Models of the Pathological Mind
Christopher Frith is a research professor at the Functional Imaging Laboratory of the Wellcome Department of Imaging Neuroscience at University College, London. He explores, experimentally, using the techniques of functional brain imaging, the relationship between human consciousness and the brain. His research focuses on questions pertaining to perception, attention, control of action, free will, and awareness of our own mental states and those of others. As the following discussion makes clear, Frith investigates brain systems involved in the choice of one action over another and in the understanding of other people. Such investigations are aimed at understanding brain basis of autism and schizophrenia.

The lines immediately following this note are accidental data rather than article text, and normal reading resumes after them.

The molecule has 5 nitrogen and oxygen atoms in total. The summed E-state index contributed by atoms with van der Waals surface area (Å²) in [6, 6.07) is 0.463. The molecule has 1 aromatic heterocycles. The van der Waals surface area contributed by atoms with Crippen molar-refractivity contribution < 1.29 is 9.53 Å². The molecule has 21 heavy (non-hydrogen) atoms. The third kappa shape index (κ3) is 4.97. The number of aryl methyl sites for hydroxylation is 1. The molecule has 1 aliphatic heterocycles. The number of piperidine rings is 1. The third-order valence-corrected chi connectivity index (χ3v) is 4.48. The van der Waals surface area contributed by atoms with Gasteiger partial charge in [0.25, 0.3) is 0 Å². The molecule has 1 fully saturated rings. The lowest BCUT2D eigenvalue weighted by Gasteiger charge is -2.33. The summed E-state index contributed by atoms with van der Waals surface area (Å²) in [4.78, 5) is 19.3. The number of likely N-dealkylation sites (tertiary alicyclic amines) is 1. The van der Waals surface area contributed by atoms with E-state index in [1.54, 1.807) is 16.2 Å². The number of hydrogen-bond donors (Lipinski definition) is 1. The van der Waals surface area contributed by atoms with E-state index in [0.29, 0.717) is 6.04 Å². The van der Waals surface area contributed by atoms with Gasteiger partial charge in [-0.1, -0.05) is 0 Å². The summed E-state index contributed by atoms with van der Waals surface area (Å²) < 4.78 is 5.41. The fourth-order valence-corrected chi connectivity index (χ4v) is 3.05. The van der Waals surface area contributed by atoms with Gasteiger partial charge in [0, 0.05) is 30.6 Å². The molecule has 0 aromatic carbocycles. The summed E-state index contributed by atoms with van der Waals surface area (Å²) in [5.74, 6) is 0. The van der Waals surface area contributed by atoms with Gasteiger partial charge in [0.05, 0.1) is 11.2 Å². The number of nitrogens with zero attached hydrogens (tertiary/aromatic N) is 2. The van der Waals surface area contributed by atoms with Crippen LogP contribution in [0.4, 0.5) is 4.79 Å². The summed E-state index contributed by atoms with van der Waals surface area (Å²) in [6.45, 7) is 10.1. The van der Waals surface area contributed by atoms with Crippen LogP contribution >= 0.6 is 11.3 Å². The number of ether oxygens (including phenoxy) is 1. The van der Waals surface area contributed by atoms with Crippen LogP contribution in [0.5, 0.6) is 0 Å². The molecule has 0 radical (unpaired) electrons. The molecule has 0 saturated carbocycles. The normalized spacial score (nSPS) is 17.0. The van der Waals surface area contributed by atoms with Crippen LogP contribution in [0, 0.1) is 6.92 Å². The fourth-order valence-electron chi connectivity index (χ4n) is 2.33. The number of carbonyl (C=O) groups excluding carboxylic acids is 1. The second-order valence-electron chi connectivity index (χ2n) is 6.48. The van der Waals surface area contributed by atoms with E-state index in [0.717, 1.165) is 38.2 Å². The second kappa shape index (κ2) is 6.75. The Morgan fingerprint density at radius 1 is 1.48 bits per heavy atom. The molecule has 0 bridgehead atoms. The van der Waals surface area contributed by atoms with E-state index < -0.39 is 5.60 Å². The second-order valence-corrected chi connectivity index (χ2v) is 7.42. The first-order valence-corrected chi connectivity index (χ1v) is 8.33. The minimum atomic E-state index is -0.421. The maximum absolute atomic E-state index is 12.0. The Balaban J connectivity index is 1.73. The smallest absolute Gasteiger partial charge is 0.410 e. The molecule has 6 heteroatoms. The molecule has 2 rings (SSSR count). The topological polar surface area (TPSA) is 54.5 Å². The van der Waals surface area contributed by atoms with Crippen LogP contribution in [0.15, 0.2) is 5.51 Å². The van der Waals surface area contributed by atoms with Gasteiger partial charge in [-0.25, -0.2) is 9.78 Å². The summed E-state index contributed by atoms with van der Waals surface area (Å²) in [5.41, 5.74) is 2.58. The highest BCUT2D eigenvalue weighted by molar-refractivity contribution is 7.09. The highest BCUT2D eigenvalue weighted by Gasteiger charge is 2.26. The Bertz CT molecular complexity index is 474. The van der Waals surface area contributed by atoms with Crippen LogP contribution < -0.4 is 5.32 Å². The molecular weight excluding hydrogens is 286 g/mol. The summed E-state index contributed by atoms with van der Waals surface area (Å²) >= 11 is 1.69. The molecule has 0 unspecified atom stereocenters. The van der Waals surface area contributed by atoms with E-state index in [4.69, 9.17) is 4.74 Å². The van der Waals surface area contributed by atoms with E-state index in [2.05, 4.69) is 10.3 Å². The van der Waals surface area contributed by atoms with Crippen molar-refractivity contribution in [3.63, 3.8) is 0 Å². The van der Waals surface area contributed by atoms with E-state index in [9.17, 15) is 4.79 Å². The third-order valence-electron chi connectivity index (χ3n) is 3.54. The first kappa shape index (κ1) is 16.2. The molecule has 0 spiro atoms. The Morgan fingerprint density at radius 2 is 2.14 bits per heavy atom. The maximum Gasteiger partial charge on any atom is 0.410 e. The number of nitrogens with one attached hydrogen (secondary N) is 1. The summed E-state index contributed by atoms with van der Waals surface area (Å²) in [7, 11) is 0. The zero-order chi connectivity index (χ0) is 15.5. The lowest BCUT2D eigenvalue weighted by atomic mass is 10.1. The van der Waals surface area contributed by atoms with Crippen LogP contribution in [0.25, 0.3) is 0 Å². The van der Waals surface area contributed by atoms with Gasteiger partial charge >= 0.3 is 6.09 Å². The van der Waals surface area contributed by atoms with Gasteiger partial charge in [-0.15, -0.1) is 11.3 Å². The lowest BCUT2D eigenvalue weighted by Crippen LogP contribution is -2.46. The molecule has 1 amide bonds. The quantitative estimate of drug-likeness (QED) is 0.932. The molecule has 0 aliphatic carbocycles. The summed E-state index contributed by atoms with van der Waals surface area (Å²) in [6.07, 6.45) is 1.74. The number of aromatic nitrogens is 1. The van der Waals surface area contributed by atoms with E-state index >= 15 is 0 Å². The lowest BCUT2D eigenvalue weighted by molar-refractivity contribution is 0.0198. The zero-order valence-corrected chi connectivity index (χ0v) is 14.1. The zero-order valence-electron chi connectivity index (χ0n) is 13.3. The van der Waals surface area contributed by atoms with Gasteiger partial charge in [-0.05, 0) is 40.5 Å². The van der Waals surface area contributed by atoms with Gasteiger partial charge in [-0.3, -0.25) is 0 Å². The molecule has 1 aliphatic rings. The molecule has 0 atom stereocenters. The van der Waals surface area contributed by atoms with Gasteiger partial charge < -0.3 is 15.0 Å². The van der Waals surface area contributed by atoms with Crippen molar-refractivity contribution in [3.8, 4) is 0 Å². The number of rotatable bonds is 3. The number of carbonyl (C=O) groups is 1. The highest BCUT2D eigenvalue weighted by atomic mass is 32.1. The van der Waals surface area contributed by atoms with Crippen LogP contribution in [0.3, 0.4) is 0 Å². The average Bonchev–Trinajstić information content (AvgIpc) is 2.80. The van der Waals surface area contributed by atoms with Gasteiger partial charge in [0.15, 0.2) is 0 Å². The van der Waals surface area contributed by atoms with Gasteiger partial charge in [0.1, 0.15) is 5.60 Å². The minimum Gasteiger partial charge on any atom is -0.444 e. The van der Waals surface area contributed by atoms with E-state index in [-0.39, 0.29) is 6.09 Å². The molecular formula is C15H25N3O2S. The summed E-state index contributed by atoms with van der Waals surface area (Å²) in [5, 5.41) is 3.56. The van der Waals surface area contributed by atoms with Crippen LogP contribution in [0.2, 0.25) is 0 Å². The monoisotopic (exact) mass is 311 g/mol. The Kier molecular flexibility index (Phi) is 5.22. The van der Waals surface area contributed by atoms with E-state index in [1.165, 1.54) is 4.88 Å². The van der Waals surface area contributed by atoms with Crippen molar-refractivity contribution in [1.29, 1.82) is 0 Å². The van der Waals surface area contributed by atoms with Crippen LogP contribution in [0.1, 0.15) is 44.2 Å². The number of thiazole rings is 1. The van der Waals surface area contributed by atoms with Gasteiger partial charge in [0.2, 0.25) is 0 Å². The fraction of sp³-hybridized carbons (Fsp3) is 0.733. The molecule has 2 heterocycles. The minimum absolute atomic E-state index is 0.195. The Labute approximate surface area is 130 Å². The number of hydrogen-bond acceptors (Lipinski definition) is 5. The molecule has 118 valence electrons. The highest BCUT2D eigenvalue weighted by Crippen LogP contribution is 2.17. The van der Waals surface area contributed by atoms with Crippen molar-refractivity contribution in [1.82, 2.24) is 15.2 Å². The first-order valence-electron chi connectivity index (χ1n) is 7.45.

In his widely cited study of schizophrenia, The Cognitive Neuropsychology of Schizophrenia (1992), Frith argues that many of the positive symptoms of schizophrenia, such as delusions of control, auditory hallucinations, and thought insertion, involve problems of self-monitoring. Patients, in effect, lose track of their own intentions and mistakenly attribute agency for their own actions to someone else. Frith employs models of motor control, involving comparator mechanisms and efference copy, not only to explain delusions that involve movement, but also to develop a neurocognitive explanation of delusional cognition.
Document Type: Research Article
Wellcome Dept. of Cognitive Neurology, Institute of Neurology, Queen Square, London WC1N 3BG. Email: email@example.com
Publication date: January 1, 2002
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